How on earth could we have let so much of what we fought for slip away? How did we allow Mitch McConnell, Karl Rove, the super PACs, the Tea Party, the lobbyists and the special interests take away our voice?

“Only you can make sure that doesn’t happen,” the president chastised us. “Only you have the power to move us forward.”

We’re so lame. We were naïve, brimming with confidence that we could slow the rise of the oceans, heal the planet, fix the cracks in the Capitol dome.

After four years of White House catering to Wall Street banksters, Guantanamo, drone attacks on civilians, death lists that include American citizens, unparalleled deportations, and generally what looks like George W. Bush’s third term, selling Obama 2012 is about as daunting a prospect as opening a pork store in a Hasidic neighborhood.

As an eager albeit clumsy propagandist for the Democratic Party, Tom Hayden stepped into the breach with a challenge to Obama-haters everywhere: support the sleazy incumbent or be found guilty of “white blindness”.

Why Obama’s achievements are dismissed or denied by many on the white liberal-left is a question worth serious consideration. It may only be a matter of legitimate disappointment after the utopian expectations of 2008. It could be pure antipathy to electoral politics, or a superficial assessment of how near impossible it is to change intransigent institutions. It could be a vested organizational interest in asserting there is no difference between the two major parties, a view wildly at odds with the intense partisan conflicts on exhibit every day. Or it could even be a white blindness in perceptions of reality on the left. When African American voters favor Obama 94 percent to zero, and the attacks are coming from the white liberal-left, something needs repair in the foundations of American radicalism.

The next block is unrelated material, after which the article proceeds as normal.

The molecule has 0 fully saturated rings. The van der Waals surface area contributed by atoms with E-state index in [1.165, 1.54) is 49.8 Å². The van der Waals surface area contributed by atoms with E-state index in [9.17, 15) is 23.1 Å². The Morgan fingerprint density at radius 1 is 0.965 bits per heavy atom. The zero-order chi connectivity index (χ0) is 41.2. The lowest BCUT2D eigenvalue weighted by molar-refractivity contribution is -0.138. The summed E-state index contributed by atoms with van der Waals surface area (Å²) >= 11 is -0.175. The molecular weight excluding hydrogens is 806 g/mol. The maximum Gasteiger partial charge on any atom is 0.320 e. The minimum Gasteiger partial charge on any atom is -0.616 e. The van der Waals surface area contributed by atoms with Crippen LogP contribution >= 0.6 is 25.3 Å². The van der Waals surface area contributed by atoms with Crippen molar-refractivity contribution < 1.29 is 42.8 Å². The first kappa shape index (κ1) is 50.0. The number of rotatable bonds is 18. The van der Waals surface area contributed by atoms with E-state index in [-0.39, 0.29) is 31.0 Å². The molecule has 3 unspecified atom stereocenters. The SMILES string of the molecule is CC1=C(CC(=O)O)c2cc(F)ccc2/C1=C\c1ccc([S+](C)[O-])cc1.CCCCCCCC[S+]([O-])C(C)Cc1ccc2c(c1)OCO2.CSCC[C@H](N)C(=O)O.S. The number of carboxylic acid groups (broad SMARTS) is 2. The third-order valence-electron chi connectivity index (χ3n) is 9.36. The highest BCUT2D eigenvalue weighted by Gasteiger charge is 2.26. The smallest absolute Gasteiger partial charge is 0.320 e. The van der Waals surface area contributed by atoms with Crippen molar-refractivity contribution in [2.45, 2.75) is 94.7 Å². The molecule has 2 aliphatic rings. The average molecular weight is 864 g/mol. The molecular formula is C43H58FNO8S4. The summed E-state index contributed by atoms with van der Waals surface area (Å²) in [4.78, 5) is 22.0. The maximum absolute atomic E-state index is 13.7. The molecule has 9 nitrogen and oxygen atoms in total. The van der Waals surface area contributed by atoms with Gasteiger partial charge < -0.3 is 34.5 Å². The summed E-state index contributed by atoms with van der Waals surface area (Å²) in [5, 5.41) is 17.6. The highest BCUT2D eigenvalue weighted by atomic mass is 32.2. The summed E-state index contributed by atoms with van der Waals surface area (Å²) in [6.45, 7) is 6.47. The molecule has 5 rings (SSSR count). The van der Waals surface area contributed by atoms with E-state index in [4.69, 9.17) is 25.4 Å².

Tim Wise, who was one of the endorsees of the 2008 pro-Obama declaration, has a virtual monopoly on ferreting out “white blindness” so one hopes for poor Tom Hayden’s sake that Wise does not contact a good intellectual property lawyer.

Singled out as a “white blindness” miscreant is Harper Magazine editor Thomas Frank who had the temerity to conclude that Obama will never pursue a second New Deal because “that is precisely what Obama was here to prevent.” Frank, of course, is symptomatic of the wholesale disillusionment with Obama that Hayden is trying to dismiss. Like Hayden, Frank had a special place in his heart for FDR and devoted much energy and ink trying to advise Democrats how to get their mojo back. Once it became clear that Obama had no use for such advice (his chief aide, now Mayor of Chicago declaring war on the teacher’s union, dismissed anything coming out of “the professional left”), people like Thomas Frank decided that fighting back was the only thing that made sense. Tom Hayden, on the other hand, argued in the words of David Byrne that it was necessary to stop making sense.

Jason Schulman

Michael Hirsch

Proceeding from the ridiculous to the not quite sublime, we consider now an article written for the excellent Jacobin Magazine by two long-time DSA members, Jason Schulman and Michael Hirsch titled “Beyond November”, which starts off on a high note and then plummets downwards at lightning speed.

Marx wrote in The Civil War in France that every few years workers got to decide which members of the ruling class were to misrepresent them. How right he was. And is. That is uncontestable.

The rest of the article amounts to a contesting of exactly what Marx wrote, an exercise in advanced dialectics I guess.

Just to cover their left flank, Hirsch and Schulman write just the sort of thing designed to raise Hayden’s dander: